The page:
The Education Secretary’s choice stands in sharp contrast to the decision of D.C. Mayor Bowser as to where to start her Monday morning on the beginning of the new school year.  She went to Excel Academy, the closed all-girl charter school that has converted to be part of DCPS.  One reason that has been offered for the institution’s decision to become a regular school instead of being taken over by KIPP DC PCS or Friendship was that it wanted to avoid the strict accountability that it experienced under the PCSB.  Bringing attention to a school that was shuttered for low academic performance is not exactly the message of high expectations that you want to send to each of our public school families and students.

Ms. Bowser sent a similar communication when she stated that she could wait until after her Democratic primary contest was concluded to begin the search for a new Chancellor.  Antwan Wilson, the previous person in this position, resigned on February 20, 2018.  The primary was on June 29th, four months later.  Ms. Bowser had no real opponent.  The decision just shouts loud and clear that education is not a priority.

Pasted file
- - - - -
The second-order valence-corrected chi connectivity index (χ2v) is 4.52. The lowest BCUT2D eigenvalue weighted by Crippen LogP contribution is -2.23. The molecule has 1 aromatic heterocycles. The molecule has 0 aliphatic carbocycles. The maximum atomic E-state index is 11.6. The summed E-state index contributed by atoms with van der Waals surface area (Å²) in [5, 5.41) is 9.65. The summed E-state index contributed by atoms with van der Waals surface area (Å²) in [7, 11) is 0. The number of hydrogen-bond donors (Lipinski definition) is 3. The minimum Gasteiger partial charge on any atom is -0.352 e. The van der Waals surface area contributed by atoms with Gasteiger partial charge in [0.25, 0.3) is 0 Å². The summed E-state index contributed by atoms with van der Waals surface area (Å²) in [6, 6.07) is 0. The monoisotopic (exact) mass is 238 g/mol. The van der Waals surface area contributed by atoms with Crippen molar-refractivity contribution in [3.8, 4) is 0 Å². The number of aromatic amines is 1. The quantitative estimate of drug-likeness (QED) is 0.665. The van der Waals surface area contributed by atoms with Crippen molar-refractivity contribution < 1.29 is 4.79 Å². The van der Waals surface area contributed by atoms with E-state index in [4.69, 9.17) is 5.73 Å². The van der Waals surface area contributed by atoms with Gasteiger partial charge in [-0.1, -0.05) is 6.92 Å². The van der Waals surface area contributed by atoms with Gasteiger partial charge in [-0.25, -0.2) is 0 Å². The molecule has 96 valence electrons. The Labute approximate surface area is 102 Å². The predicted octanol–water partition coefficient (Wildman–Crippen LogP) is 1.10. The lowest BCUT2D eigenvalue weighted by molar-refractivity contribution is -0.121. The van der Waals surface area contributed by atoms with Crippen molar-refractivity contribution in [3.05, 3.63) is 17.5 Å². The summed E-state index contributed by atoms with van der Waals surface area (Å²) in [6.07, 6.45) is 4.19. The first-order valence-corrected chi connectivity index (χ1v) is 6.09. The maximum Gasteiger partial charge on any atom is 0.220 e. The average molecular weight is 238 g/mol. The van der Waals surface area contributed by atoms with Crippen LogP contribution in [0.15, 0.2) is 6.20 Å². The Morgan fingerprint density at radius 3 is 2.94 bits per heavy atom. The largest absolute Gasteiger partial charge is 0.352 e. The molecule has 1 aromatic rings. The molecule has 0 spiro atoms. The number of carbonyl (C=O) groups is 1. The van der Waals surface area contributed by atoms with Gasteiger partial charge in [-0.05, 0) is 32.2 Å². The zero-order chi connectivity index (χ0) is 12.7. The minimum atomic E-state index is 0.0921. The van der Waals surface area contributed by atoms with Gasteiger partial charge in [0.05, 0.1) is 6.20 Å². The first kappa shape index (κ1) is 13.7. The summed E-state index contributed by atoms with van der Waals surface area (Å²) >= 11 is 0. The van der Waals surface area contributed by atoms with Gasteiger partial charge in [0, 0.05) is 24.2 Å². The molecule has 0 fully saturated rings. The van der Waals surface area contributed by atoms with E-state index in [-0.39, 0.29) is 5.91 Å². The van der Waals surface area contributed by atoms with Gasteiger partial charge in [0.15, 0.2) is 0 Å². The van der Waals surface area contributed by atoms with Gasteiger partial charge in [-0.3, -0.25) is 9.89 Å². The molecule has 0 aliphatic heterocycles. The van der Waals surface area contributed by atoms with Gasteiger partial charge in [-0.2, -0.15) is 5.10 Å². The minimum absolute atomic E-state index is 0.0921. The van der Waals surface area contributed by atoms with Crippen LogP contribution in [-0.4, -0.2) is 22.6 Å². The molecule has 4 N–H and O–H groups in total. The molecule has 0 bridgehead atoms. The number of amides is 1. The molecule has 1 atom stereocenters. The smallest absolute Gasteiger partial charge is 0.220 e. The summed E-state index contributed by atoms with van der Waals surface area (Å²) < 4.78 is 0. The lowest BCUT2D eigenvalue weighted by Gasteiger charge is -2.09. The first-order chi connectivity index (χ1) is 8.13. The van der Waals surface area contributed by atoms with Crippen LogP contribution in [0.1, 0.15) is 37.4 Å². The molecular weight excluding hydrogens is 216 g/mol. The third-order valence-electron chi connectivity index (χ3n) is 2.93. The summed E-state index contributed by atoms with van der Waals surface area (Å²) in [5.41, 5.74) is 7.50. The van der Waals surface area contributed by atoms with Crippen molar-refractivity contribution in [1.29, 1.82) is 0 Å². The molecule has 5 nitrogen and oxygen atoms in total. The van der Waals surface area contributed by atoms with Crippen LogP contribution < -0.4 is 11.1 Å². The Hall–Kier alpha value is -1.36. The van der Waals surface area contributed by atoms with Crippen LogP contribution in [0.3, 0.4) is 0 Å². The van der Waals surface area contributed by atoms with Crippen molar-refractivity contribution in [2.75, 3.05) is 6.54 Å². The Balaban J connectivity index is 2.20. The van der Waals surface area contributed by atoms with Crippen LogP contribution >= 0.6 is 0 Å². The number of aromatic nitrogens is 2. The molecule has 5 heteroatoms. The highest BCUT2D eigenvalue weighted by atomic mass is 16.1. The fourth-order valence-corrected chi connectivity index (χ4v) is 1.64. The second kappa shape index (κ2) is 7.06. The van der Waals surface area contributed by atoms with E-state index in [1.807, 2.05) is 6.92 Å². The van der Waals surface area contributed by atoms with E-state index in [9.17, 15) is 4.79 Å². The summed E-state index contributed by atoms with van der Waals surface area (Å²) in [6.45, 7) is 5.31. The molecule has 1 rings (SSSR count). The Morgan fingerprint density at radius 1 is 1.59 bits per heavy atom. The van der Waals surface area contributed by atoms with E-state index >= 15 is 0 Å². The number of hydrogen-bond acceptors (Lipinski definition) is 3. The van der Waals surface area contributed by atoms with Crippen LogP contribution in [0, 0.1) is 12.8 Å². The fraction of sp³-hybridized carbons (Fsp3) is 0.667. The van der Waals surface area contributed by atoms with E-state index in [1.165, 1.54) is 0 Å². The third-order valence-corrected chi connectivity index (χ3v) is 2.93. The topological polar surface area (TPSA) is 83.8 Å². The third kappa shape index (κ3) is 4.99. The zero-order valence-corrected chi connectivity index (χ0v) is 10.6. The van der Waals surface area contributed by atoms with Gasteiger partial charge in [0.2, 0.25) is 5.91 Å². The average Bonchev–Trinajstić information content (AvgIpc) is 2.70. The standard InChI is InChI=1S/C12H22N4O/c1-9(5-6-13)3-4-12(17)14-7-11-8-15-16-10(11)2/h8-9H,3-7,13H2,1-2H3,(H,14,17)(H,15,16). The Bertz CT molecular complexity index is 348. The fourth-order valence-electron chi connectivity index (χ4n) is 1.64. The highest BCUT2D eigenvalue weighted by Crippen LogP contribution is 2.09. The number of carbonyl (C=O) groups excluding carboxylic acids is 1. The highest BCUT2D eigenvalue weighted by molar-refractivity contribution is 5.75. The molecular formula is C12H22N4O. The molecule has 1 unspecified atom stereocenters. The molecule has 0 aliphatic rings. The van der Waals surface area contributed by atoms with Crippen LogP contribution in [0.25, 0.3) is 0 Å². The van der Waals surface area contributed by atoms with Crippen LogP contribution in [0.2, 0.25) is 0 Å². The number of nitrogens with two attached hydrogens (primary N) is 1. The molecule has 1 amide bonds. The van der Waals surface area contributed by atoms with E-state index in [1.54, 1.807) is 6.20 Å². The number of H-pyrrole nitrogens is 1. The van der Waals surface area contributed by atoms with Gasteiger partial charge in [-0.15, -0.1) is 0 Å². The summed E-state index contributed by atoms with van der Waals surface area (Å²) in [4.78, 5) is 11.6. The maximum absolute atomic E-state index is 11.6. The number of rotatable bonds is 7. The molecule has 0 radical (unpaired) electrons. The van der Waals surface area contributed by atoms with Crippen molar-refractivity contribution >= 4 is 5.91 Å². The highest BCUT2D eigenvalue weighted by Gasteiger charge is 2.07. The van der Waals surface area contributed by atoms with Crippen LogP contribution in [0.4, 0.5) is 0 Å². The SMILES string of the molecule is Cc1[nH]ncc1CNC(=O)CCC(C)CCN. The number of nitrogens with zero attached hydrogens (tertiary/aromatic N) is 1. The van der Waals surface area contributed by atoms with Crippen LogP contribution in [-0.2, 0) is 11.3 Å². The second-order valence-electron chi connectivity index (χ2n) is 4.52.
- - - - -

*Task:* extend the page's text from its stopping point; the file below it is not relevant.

I am convinced that it is intentionality that separates the charters that succeed from those that do not. I have heard the term consistently emphasized by the school leaders that are in charge of some of the most respected schools in our city.   It is one of most prominent characteristics I see in the heads of organizations that I respect and admire.  Perhaps if we really want to see PARCC scores go up dramatically in this town we all need to adopt a strictly intentional attitude around learning.

 

 

Excel as traditonal school highlights financial differences of charter sector